Karen Erickson and Elisabeth Prügl
Academic organizations introduce gender, race, nationality, and other signifiers of power into the field of international studies. Research on the status of women in the international studies profession has typically focused on the distributions of women and men according to academic rank, salaries, and employment. A number of detailed case studies have explored practices in particular academic departments and universities in order to elucidate the mechanisms in place that help to reproduce gender inequality. We can gauge the progress that women have made with regard to their status and role in academic organizations over the years by looking at the International Studies Association (ISA). The ISA presents a mixed picture of international studies as a field of gendered power. While women have entered leadership positions in the association, they have done so mostly at lower levels, while men continue to dominate the positions at the top, the ISA president and executive director. Women have made some advances into editorial positions, but gatekeeping in the scholarly journals published under the auspices of the ISA remains largely a male preserve. Furthermore, women and men in the ISA reproduce gender difference and inequality by re-enacting gender divisions of labor while participating in an economy that circulates symbolic capital. An important consideration for future research is the assumption that international studies is a field of complex gendered power that cannot be easily explained by purely singular tools of analysis.
Valentine M. Moghadam
Economic development gained prominence as a field of economics after World War II in relation to the prospects of what came to be called underdeveloped, decolonizing, developing, or Third World countries. The period between the 1950s and 1980s saw the emergence of various theories of economic development and policy strategies, and the growth of “development studies” reflected cross-disciplinary interest in the subject. In the early decades, women received little or no attention. If women were discussed at all in policy circles, it was in relation to their role as mothers, an approach that came to be known as the welfare or motherhood approach. The field of women in development (WID) emerged in the 1970s. Since the 1990s, women’s participation and gender dynamics have evolved as central issues in the discourse and policies of international development. Along with changes in theories and policies of economic development, WID developed with distinct or overlapping fields known as women and development (WAD), gender and development (GAD), the efficiency approach, and the empowerment approach. Several basic themes can be identified from the literature on women and gender in development, including: all societies exhibit a division of labor by sex; economic development has had a differential impact on men and women, although the impact on women has tended to be conditioned by class and ethnicity; economic policy making and institutions have a gendered nature, and the ways in which macroeconomics and the social relations of gender influence each other.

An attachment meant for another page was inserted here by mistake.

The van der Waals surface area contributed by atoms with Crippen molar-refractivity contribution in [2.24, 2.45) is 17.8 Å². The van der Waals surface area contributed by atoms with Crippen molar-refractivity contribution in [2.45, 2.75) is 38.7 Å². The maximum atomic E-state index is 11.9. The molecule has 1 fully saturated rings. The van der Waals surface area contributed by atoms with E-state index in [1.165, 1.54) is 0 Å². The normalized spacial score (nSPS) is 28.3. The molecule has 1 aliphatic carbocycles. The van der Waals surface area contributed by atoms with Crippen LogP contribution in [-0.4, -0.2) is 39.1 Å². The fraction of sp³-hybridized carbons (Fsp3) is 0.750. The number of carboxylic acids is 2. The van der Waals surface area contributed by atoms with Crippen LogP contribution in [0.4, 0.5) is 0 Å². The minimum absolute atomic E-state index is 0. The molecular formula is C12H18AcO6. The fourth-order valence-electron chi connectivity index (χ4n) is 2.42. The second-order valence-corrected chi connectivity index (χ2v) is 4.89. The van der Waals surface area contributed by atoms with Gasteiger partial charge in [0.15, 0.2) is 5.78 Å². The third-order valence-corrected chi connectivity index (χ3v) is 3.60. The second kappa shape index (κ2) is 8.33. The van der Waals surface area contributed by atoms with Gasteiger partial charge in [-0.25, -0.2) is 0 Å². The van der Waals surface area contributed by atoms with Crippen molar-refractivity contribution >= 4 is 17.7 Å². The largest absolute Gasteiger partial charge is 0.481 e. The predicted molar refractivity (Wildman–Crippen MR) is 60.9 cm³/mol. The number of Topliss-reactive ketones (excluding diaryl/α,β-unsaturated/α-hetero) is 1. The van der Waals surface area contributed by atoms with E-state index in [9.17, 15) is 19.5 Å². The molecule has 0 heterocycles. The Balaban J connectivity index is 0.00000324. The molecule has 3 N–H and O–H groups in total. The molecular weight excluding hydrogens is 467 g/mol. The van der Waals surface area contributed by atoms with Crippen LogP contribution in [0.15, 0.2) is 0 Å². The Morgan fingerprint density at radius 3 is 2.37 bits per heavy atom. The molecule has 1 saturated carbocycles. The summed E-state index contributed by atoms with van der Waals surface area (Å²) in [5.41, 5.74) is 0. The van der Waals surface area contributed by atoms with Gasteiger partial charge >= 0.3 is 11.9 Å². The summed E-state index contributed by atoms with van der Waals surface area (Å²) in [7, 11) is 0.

A gender disparity in publishing hinders the ability of women to advance their careers in academia. A review of the literature shows that there is little published research on the status of women in international studies. Women’s access to, and progress in, the field of international studies has also been slower than many have thought. Feminist approaches to international relations emerged later compared to other subfields of political science, at around the end of the Cold War. Data suggests that there has not been substantial growth in the proportion of women in international studies since the mid-1990s: the data of Tétreault et al. (1997) reported 31.2 percent women for 1994 and Breuning et al. (2005) calculated that there were 31.8 percent women in the International Studies Association in 2004. With each successive rank on the academic career ladder, the percentage of women becomes smaller. In 2006, women accounted for 36 percent of the assistant professors in political science, but only 28 percent of the associate professors and just 17 percent of full professors. Some women—especially those engaged with the research communities on women and/or gender in international studies—have found high-quality outlets in journals such as the International Feminist Journal of Politics, Politics and Gender, and the Journal of Women, Politics, and Policy. However, women whose work does not focus on those research communities are unlikely to benefit from the existence of these journals.